But you have to be very carefull how you wear it.

To that end, I dress well most of the time; obey all the laws; smile a lot; talk to people when I stop at red lights; and generally try to be a worthy ambassador for transportation related cycling. I hope that by doing that, I can encourage people who see me to think “Hey, if he can ride a bike in that outfit, I can ride my bike in blue jeans.”

And remember, red gingham does go with pink, as well as French blue and a spring green. To paraphrase my wife, pattern and color are your friends, don’t be afraid of them.

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About daveschlabowske

Cyclechic advocate from Milwaukee
This entry was posted in Advocacy, Bike clothing, commuting, Cyclechic and tagged , . Bookmark the permalink.

9 Responses to By popular demand: Gary Poppins v. Lance Armstrong

  1. d'Andre says:

    Great outfit and great post, Dave – you are right on target regarding the advertising. Signed, a member of the choir.

  2. Russell says:

    I am always baffled by those who consider themselves “serious cyclists” yet don’t have a bike that they can jump on without changing at least their shoes in order to ride to the local I Scream parlor.

  3. Dave Steele says:

    The other day I saw a guy downtown dressed in a navy blue Adidas track suit with yellow stripes, and sunglasses, rolling on a turquoise Kona. I smile everytime I see something like that. His style and my style are totally different, but it’s nice to see someone riding a bike who is not in lycra or dressed like a bike messenger. Bikes should represent freedom, and part of being free is expressing your own style.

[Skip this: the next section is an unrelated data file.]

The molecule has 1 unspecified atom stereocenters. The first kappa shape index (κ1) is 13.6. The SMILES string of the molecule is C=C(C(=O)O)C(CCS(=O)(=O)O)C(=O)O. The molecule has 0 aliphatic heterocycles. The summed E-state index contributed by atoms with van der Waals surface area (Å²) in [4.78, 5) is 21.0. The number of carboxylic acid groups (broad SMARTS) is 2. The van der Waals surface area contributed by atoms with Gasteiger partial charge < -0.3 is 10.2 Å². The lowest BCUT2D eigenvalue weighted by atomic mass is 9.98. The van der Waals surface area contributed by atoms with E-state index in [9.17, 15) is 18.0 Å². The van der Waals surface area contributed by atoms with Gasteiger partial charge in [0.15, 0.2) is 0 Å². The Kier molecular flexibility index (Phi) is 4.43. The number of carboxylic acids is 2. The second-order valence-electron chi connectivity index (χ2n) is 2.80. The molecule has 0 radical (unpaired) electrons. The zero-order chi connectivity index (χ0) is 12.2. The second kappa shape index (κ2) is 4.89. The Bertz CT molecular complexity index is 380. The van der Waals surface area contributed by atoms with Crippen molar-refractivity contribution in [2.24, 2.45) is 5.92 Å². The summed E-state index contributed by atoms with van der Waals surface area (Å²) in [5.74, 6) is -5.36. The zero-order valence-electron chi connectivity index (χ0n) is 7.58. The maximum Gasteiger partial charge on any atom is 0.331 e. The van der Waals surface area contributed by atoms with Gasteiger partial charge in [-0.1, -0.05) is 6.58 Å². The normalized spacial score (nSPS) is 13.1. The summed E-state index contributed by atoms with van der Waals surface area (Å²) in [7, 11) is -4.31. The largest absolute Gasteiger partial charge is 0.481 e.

There is no “right way” or “wrong way” to dress on a bike. But there is money to be made by convincing people that they need special bike clothes. When I bought my Gary Fisher Monona, a bike designed and marketed as a city commuter bike, I noticed the owner’s manual told you to ride in bike-specific clothes.

    Imagine if when you bought a new car the owner’s manual told you to drive it in a NASCAR jumpsuit. If they could get away with it, the car industry would probably love to convince people to wear special “driving clothes,” since that’s more money spent by the consumer. But they can’t get away with it because cars are sold as freedom machines, and anything restricting that mystique of unlimited freedom is resisted. This is why the car industry will resist cell phone bans while driving ’till the bitter end, just as they resisted seatbelts back in Ralph Nader’s day.

  4. hopp says:

    you look mah-valous!

  5. Tory says:

    I hate to be a “Debbie Downer” on the issue, but I’m catching up on your blog after biking in a skirt on this amazing sunny day and I had quite an opposite experience. The comments I heard today weren’t made by people treating me better because I was wearing a cute skirt while on a bike; rather, many people tend to make inappropriate comments specifically because I *am* on a bike. Maybe it’s my age, maybe it’s the neighborhoods I bike in, or maybe it’s some other factor I’m completely overlooking. In any case, if I weren’t so stubborn and didn’t really want to ride my bike more often–skirt or no skirt–I’d shy away from it to avoid the cat calls.

    Any other lady bikers out there with similar experiences? Suggestions?

    • daveschlabowske says:

      Bummer Tory, I have not heard that before, but I can only imagine it is quite common. I think this may warrant a separate post to generate some feedback since not everyone reads the comments. I will put something up in the next day or so and ask for discussion from female readers. Thanks for the insight, and my apologies on behalf of the more mature members of my gender for the disappointing number of men who are jerks.

  6. Hi Tory,

    I don’t think you’re a Debbie Downer at all, everyone’s experience is different and everyone’s local culture is different.

    When I wear skirts on a bike in the summer, I get inappropriate comments from men sometimes, and I just ignore them. I don’t really have any other suggestions aside from ignoring it and continuing to do what you are doing. Part of the reason for the “OMG skirt on a bike!” reaction, is that cycling in a skirt is perceived as novel and unusual. If we normalise it, that should diminish.